Think back to the first found footage movie you ever saw in theaters. Something is unsettling about being locked into the perspective of the camera. You are being forced to follow jarring camera movements as the space around you becomes smaller and smaller with each scare. A good found footage film will either get a good scare out of you, or you just throw up from motion sickness.

These films have become predictable and often waste the audience's time trying to force us to care about obscure situations that are out of touch with reality. But [REC] isn’t like the rest. It stands proudly over the others because it finds horror in the thing we despise the most—isolation.

Ryan Hollinger breaks down what makes [REC] the best found-footage film of all time (sorry, The Blair Witch Project).


[REC] builds tension at a rapid speed. The film is barely 80 minutes long, but everything goes from 0 to 100 once the forced quarantine starts. Every moment is unpredictable, and there is never a chance to recover after the tension snaps. Plot details are added constantly to keep the audience engaged as the scares lurk right around the corner. 

One of the simple ways that the film uses tension is by containing the world of the film in a small space. The spiral staircase and a limited amount of rooms make the claustrophobia that found footage films are notorious for even more oppressive. 

The second way the film builds tension is through the characters. The characters in [REC] are everyday people that don’t have anything remarkable or archetypal about them. They just react to their discomfort; there are awkward conversations before and after interviews, insecurities that show themselves through how a person talks, and their raw reaction to scares. 

Lastly, tension is created by the beautifully blending sub-genres of horror. [REC] is a found footage film about a zombie outbreak that is caused by demonic possession. Those are three horror sub-genres wrapped up in an 80-minute movie, and it is done to perfection. With subtle side comments made by supporting characters and a quick revelation at the very last second, the last 10 minutes of the film leave audiences breathless. 

Staircase'[REC]'Credit: Filmax, Magnet Releasing


The characters in the film make the footage feel genuine. Ángela (Manuela Velasco) shows the switch from her casual conversation to her professional mode when she is interviewing. A nuanced detail that the filmmakers added was that Velasco was a presenter in real life and knew how to switch in and out of that professional mode. It is a small detail, but it makes a huge difference when trying to make a character feel like a person who exists in our reality.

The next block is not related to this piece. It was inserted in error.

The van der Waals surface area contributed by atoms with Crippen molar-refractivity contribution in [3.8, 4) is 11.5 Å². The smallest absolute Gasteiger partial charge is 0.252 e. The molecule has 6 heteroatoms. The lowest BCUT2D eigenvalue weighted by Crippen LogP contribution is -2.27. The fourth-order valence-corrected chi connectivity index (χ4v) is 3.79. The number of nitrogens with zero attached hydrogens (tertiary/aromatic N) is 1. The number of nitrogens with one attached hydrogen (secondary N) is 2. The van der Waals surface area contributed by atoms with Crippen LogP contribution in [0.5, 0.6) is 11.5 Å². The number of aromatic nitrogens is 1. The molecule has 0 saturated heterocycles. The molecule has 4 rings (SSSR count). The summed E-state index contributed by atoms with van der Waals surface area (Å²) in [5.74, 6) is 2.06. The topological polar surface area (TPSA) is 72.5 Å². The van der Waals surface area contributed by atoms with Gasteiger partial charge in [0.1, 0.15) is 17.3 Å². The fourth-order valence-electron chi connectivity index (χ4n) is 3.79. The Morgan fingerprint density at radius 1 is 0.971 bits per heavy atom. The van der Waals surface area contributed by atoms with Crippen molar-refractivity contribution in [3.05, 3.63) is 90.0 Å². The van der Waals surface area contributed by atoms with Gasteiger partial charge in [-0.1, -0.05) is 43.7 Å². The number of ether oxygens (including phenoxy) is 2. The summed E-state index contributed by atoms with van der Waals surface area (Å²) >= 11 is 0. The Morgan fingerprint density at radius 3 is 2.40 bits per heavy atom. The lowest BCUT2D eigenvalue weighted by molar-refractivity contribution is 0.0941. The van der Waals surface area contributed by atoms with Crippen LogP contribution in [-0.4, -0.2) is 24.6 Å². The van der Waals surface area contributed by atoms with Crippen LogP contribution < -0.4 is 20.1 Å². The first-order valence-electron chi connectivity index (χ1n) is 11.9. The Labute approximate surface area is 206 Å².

[REC] does something that every good found footage film does. The characters are constantly acknowledging the camera. 

Almost every single character looks directly into the camera unless they are told not to by Ángela or when they are trying not to die. It’s hard not to look straight into a camera when one is pointed at you. By allowing characters to peer straight into the lens, the audience recognizes that these people are average people who don’t feel comfortable around cameras like an actor would. 

Characters also deliver lines over one another to make the conversations feel natural and unscripted. Many scenes were improvised, and some of the scares were not written in or mentioned to the actors to get a genuine response out of them. When it’s dark in a scene, it’s because it is actually dark. All of these small details add to the realism of [REC]. 

InterviewManuela Velasco as Ángela in '[REC]'Credit: Filmax, Magnet Releasing


Found footage films have been slandered for being super easy to pull off. The bad ones use off-screen jumpscares, inconsistent cameras, and actors that dramatically react to nothing. The inconsistent camera in a bad found footage will have a character holding a handheld camera that is deliberately shaky to a well-crafted shot that is only there to evoke emotion from the audience. Many bad found footage films are now cheating with multi-camera and drones. (Please, for the love of film, don’t use drones in a found footage film.)

Consistency with the camera is important and meaningful. In The Blair Witch Project, the audience understands that these amateur filmmakers have no experience with cameras, and the unfocused shots and close zoom-ins emphasize this. Pablo (Pablo Rosso) in [REC] is an actual camera operator and knows what he is doing. He will do whatever it takes to get the best shot (cheers to all the fine camera operators out there), and this translates in the film as him just doing his job. 

The person holding the camera must have a purpose to hold the camera, and if they are clumsy with the camera or have a natural talent for getting the best shots possible, just make it believable. 

Rec-2007-manuela-velasco-pic-1'[REC]'Credit: Filmax, Magnet Releasing

When it comes to making a found footage film, remember that the world of the film needs to be grounded believably. Try to make the characters feel like “real” people and surprise them and the audiences with scares that no one is expecting. 

Did we miss any tips that can help make a good found footage film? Let us know below!

Source: Ryan Hollinger